Right after the “Rise” single was recorded and I joined the band, Yann began talking about recording a new full-length album, with a central theme based around Sunrise. Despite our music being instrumental, we wanted all the songs to be thematically connected via a common element. For example, the opening track “Rise” alludes to the last sunrise witnessed by a man who is crucified, while “Sol” evoques the sunrise on a battlefield, “On My Skin” evoques the first sunrise warming up a father’s skin holding his newborn child in his arms, and so on… This is also why we chose to put a sun on the cover of the LP – although I have to add that the resemblance with Radiohead’s last album cover was purely coincidental! That was the work of our graphic artist Benjamin Leloutre, who did a great job. We recorded it at our friend Adrien Schlienger’s private Studio 89 in a big farm in the middle of Burgundy’s countryside, in winter of 2014. Some parts were recorded entirely live, like the doomy “Lux”, for which we felt a kinda Breachian dirty sound was needed. For most of the other tracks we used overdubs in the studio. This was a lot of fun, with the dizzying feeling of being out-of-the-world, locked up in a farm-turned-recording-studio for a few days, and basically creating something out of nothing was a great experience. Mixing, as I said, was quite a journey but in the end we managed to get through the entire production process by ourselves. We then sent the album to be mastered in Portland by Brad Boatright, who’s got an impressive background in mastering heavy music, having worked with acts like Pelican, Old Man Gloom, Sunn 0))) and also remastered Sleep”s “Dopesmoker”. He’s an audio genius and did a terrific job polishing our record, thumbs up to him! In the end, we got our record pressed in CD and vinyl, and made it accessible on our bandcamp for people to listen to. At the same time the record was produced, we put together a European tour with our friends from Wolve, to promote and defend our album on stage. We’ve just come back to France after a dozen intense shows last november in Germany, Belgium, Switzerland and Czech Republic, as I’m writing these lines. We’re so thrilled with the audience we got abroad, people were amazing and really responsive to our music, I can mention Oldenburg, Stuttgart, Zurich and Bremen as personal highlights. I guess it sounds a little bit cheesy but this was really a life-changing experience, both as a musician and as a human being. It was hard and tiring at times but we did it, and we did it TOGETHER.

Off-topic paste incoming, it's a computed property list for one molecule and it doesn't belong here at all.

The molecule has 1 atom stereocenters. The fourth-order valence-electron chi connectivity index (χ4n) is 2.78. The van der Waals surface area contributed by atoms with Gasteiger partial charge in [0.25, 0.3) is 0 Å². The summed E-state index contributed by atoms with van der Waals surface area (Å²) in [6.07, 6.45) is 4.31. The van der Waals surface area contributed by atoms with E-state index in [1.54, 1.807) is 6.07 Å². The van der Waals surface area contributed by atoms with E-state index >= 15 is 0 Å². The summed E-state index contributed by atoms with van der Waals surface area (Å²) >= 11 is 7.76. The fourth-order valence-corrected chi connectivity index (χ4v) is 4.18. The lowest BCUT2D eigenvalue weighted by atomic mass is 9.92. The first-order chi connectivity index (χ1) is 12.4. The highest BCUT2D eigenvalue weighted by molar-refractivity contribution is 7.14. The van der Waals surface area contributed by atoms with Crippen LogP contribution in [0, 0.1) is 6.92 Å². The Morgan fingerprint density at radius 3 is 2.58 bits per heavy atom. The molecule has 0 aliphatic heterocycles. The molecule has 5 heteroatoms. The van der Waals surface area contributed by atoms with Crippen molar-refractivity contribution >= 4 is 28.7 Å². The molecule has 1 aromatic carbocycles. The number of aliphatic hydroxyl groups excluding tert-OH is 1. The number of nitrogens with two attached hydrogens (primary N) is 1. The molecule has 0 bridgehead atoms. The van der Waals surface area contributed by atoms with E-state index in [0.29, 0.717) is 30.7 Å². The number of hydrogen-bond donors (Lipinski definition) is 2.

I love Post Rock, but I think some bands are sounding the same and are using the same recipes, what’s different with Saar?

I would say that the “Post Whatever” tag remains a generic label to gather together a broad range of bands and sounds that, in the end, doesn’t have that much in common. Surely you will find a common ground between all these bands – the use of unusual time signatures, the Soft/Loud dynamics, the puzzling and over-lasting structures, the view of instruments as cosmic landscape builders, you name it… But then what makes a band or record unique is a matter of subtle alchemy between band members, the way they play together, the quality of songwriting, and the soul and work they put at playing the songs live. All that “post” hype, like any other “genre” tag, sure helps to bring a local underground scene together, giving listeners a “clue” as what to expect sonically if they come to your show, but then again this is not more than an artifice, a way to stereotype a band in the listener’s brain. As far as SaaR is concerned, our sound has evolved in such a drastic way since its inception that we do not play anymore songs from “The Last Day”, which at the time could have been considered pure Post Rock – the darker/swirling/Ausserwelt-style shoegazing side of it. On “Sol” we tri@ed and found new places to exist, not being so tied as to fit in a single esthetic pocket. Each track lies upon its own continent, and we are quite happy with the way they all blend together as one little planet, floodlit by its multiple suns.

Now that the album has been completed, what are your expectations for the future?

With the tour finished and all the experience grasped from it, we’re now ready for going back to the studio to record some new material, bringing the next SaaR vision to life. We’ll probably be hitting studio at the beginning of 2017 to record this new EP, which will be entirely recorded live. We’re also working on a festival in Paris that would gather actors of the present french “Post” scene, and are planning to go back on tour before the end of the year. We are also searching for an indie label to support our music, even in Australia! Thanks Guillaume for you support.

Official website saar.bandcamp.com